As seen in the exercises below, the interpretation of carbonates is enhanced by first identifying the parasequences, or cycles (Pomar, 1991; and Pomar and Ward, 1994, 1995, 1999), in cores and well logs that penetrate the section being studied. Van Wagoner et al., (1990) were among the first to recognize that parasequences can be easily correlated regionally, and coincidently represent good time markers. Van Wagoner et al., (1990) also reasoned that carbonate parasequences were deposited when the rate of accumulation exceeded the rate at which accommodation space developed; they argued that a parasequence boundary (mfs) formed when the rate at which accommodation space was created exceeded the rate of sediment supply ("give-up") and there is termination of the carbonate factory. The difference in the character of each parasequences reflects:
1) Differences in relative sea level during sediment deposition, especially abrupt changes
2) Position of the geographic location of the depositional setting within the systems tract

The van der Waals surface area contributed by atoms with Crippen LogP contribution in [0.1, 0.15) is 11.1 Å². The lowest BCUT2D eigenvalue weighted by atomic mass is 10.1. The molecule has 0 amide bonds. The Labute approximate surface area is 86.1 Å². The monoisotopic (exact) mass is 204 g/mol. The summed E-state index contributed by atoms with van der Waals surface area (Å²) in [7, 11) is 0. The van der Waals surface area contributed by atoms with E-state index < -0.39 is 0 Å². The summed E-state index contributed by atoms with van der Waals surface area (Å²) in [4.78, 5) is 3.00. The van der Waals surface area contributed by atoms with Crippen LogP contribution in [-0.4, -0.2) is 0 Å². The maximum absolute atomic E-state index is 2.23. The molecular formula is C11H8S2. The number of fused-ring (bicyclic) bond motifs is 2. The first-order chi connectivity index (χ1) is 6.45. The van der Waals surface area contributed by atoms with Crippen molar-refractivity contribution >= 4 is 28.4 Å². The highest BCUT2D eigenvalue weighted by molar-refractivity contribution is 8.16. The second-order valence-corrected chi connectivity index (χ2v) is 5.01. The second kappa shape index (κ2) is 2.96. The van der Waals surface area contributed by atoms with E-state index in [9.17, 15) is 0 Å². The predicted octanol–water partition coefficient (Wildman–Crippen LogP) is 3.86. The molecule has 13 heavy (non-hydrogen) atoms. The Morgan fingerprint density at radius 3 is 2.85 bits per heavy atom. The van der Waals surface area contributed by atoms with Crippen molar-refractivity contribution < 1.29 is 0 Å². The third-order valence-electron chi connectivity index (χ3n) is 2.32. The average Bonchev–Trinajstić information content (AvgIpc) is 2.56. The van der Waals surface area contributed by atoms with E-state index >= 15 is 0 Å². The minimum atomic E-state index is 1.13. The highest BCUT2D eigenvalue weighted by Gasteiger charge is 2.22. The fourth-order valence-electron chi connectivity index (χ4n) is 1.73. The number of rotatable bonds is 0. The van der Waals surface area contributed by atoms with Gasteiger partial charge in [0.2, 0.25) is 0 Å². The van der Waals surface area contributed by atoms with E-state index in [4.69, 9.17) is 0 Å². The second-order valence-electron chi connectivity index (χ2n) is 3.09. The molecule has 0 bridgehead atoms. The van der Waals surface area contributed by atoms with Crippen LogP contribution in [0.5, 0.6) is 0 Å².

The figure to the left illustrates some typical parasequences found throughout the section used in the exercises with their predicted depositional settings and occurrences within the Sequence (click figure to expand).
In left x-section (click figure to expand), the ideal parasequence is based on the observed Lithofacies succession.
Correlation based on stacking patterns & log character
Having first identified the parasequences in the cores and well logs of the exercises the second step in your interpretation will be to analyze the stacking pattern of vertical recurring cycles of coarsening or fining upwards sediment. These patterns are used to identify the progradational, aggradational and retrogradational character of the section which in turn lead to the identification of lowstand systems tracts (LST), transgressive systems tracts (TST) and highstand systems tracts (HST) that are enveloped by the mfs, TS and SB. As in clastics the parasequence cyclic stacking patterns in carbonates are commonly identified on the basis their variations in grain size